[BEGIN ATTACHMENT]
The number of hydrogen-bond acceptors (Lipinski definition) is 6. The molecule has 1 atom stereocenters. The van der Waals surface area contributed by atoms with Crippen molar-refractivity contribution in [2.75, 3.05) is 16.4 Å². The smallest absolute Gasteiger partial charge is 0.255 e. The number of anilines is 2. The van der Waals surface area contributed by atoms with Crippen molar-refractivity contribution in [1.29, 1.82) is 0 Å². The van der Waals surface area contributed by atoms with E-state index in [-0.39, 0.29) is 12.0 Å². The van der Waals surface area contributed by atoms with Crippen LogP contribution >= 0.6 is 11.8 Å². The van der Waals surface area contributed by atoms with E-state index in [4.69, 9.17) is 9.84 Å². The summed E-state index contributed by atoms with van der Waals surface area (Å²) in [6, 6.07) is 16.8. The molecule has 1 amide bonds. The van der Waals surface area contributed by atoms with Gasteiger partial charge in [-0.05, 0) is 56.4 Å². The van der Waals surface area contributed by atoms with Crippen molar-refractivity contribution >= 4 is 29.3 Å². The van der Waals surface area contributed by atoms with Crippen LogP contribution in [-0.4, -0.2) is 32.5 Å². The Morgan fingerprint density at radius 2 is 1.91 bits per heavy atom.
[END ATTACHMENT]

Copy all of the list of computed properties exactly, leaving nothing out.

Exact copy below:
The number of hydrogen-bond acceptors (Lipinski definition) is 6. The molecule has 1 atom stereocenters. The van der Waals surface area contributed by atoms with Crippen molar-refractivity contribution in [2.75, 3.05) is 16.4 Å². The smallest absolute Gasteiger partial charge is 0.255 e. The number of anilines is 2. The van der Waals surface area contributed by atoms with Crippen molar-refractivity contribution in [1.29, 1.82) is 0 Å². The van der Waals surface area contributed by atoms with E-state index in [-0.39, 0.29) is 12.0 Å². The van der Waals surface area contributed by atoms with Crippen LogP contribution >= 0.6 is 11.8 Å². The van der Waals surface area contributed by atoms with E-state index in [4.69, 9.17) is 9.84 Å². The summed E-state index contributed by atoms with van der Waals surface area (Å²) in [6, 6.07) is 16.8. The molecule has 1 amide bonds. The van der Waals surface area contributed by atoms with Gasteiger partial charge in [-0.05, 0) is 56.4 Å². The van der Waals surface area contributed by atoms with Crippen molar-refractivity contribution >= 4 is 29.3 Å². The van der Waals surface area contributed by atoms with Crippen LogP contribution in [-0.4, -0.2) is 32.5 Å². The Morgan fingerprint density at radius 2 is 1.91 bits per heavy atom.